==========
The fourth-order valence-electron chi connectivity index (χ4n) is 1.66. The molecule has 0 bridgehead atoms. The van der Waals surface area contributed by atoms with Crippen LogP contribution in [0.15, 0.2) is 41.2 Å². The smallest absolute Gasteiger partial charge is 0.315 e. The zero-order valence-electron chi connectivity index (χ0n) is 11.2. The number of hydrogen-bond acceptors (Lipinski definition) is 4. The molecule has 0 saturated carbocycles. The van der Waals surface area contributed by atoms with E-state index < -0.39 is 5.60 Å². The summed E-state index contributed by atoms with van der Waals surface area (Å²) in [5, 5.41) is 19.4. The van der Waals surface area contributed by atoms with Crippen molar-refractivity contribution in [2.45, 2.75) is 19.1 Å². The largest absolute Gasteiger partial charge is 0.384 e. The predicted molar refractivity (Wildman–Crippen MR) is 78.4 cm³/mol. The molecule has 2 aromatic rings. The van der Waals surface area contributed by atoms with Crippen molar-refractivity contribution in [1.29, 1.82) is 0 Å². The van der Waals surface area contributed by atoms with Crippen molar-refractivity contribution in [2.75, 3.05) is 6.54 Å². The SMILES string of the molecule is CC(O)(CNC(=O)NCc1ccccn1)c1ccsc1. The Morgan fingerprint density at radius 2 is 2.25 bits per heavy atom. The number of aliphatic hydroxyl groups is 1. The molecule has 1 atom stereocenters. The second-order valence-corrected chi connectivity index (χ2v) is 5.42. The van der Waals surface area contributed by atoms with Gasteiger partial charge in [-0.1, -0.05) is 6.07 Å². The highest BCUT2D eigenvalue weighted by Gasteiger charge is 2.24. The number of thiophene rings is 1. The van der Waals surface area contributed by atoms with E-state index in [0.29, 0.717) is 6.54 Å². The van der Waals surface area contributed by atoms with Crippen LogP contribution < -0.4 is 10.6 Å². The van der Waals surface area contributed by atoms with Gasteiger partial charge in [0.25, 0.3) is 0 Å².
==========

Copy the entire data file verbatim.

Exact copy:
The fourth-order valence-electron chi connectivity index (χ4n) is 1.66. The molecule has 0 bridgehead atoms. The van der Waals surface area contributed by atoms with Crippen LogP contribution in [0.15, 0.2) is 41.2 Å². The smallest absolute Gasteiger partial charge is 0.315 e. The zero-order valence-electron chi connectivity index (χ0n) is 11.2. The number of hydrogen-bond acceptors (Lipinski definition) is 4. The molecule has 0 saturated carbocycles. The van der Waals surface area contributed by atoms with E-state index < -0.39 is 5.60 Å². The summed E-state index contributed by atoms with van der Waals surface area (Å²) in [5, 5.41) is 19.4. The van der Waals surface area contributed by atoms with Crippen molar-refractivity contribution in [2.45, 2.75) is 19.1 Å². The largest absolute Gasteiger partial charge is 0.384 e. The predicted molar refractivity (Wildman–Crippen MR) is 78.4 cm³/mol. The molecule has 2 aromatic rings. The van der Waals surface area contributed by atoms with Crippen molar-refractivity contribution in [1.29, 1.82) is 0 Å². The van der Waals surface area contributed by atoms with Crippen molar-refractivity contribution in [2.75, 3.05) is 6.54 Å². The SMILES string of the molecule is CC(O)(CNC(=O)NCc1ccccn1)c1ccsc1. The Morgan fingerprint density at radius 2 is 2.25 bits per heavy atom. The number of aliphatic hydroxyl groups is 1. The molecule has 1 atom stereocenters. The second-order valence-corrected chi connectivity index (χ2v) is 5.42. The van der Waals surface area contributed by atoms with Gasteiger partial charge in [-0.1, -0.05) is 6.07 Å². The highest BCUT2D eigenvalue weighted by Gasteiger charge is 2.24. The number of thiophene rings is 1. The van der Waals surface area contributed by atoms with E-state index in [0.29, 0.717) is 6.54 Å². The van der Waals surface area contributed by atoms with Crippen LogP contribution < -0.4 is 10.6 Å². The van der Waals surface area contributed by atoms with Gasteiger partial charge in [0.25, 0.3) is 0 Å².